Building a Powerful Brand Reputation

March 5, 2021


If a tree falls in the forest and no one is around, does it make a sound? Could the same be said for your purpose? If you’re taking meaningful steps to build a purpose-first business, but you aren’t talking about it you might be missing a huge opportunity. 

During a recent interview about purpose and financial performance, the conversation drifted to reputation. The chief executive I was interviewing reminded me: Our purpose only has power if we share it.

Research shows businesses with a clear purpose outperform their peers. Part of the reason for this is that purpose-first businesses are better able to attract and retain top talent.

Purposeful businesses are also more appealing to social-concisous consumers. An audience willing to pay a premium to work with or buy from a business whose beliefs align with their own. However, in order for either of these things to happen, people need to know your purpose. 

For some, sharing their purpose comes easily. But, for others, the idea of promoting your social impact feels awkward. I’ve encountered many leaders who prefer not to highlight the things they’re doing for others.

Having spent most of my career in public relations, I understand this sentiment. There’s a thin line between communications and promotions. However, the thing about purpose is that it builds connection. It has the potential to bring people together around something bigger than themselves.

You can also have far greater impact together. Keeping the positive benefits of purpose top of mind can be a great impetus to sharing the great work you’re doing.

A Powerful Reputation

Here are five easy ways to share your purpose and build a powerful reputation:

  1. Tell stories. Storytelling is my favorite way to share purpose. The goal is to uncover stories that illustrate your purpose in action. These might be human interest stories, customer testimonials, client case studies or first-person interviews.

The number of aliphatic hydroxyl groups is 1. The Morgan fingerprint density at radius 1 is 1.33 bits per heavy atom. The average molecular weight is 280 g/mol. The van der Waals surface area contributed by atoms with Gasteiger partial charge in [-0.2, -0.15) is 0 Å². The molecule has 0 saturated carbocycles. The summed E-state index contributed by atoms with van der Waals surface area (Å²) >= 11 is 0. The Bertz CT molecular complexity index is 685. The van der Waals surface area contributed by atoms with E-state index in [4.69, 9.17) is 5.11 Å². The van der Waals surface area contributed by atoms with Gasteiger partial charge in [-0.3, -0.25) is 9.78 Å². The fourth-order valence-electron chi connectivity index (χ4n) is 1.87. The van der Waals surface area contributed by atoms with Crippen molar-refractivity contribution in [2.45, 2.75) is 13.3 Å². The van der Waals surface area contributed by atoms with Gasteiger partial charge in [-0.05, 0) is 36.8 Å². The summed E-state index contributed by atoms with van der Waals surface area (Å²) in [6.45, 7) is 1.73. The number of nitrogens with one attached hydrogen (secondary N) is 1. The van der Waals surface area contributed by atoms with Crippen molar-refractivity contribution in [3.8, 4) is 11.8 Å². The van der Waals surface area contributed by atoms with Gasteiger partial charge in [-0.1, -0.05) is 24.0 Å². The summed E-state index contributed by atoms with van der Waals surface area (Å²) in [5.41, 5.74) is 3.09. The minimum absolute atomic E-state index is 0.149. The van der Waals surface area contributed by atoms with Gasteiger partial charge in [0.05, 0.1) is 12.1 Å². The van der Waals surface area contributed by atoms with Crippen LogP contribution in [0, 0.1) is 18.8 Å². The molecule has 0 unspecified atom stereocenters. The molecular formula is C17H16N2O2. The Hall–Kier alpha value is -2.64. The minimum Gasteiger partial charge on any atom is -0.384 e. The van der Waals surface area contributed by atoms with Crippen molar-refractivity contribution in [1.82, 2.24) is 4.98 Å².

2. Letter-writing. Write a letter to your employees, customers or the communities you serve about how purpose drives your work. We saw this a lot during COVID as leaders wrote to their clients and customers. BlackRock CEO Larry Fink’s annual Letter to CEOs is another great example. I’ve also used this approach in website copy, social content, blog posts and New Year’s letters.
  3. Empower your employees. As a PR professional, I was taught to funnel communications through appropriate channels. But, a lot has changed. Teaching employees to share your purpose is a great way to build your reputation. #DeltaProud is a good example of this. 
  4. Show up. As a leader, your job is to be a champion for your purpose. If it feels uncomfortable to promote the things you’re doing, the answer might be to show up in person. Attend team meetings, interact with customers, attend a grand opening event or grab a shovel alongside your employees. How you spend your time is the best reflection of your priorities.
  5. “Anything Else.” Interviews with the media, bloggers and podcasters are a great way to share your purpose. However, it can be awkward to force it into the conversation. The secret is to share it when the interviewer asks, “Is there anything else you’d like to add.” This is your golden opportunity. Always say yes! Then, explain how the new product, grand opening or new hire you just discussed is proof of putting your purpose into practice. 



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Karen Bailey is a brand purpose consultant and specializes in helping companies define their purpose and align their business around it. In 2017, she launched the blog, Purpose Greater Than Profit, to start a meaningful conversation about the increasingly important role of brand purpose, purposeful leadership and a better way of doing business.


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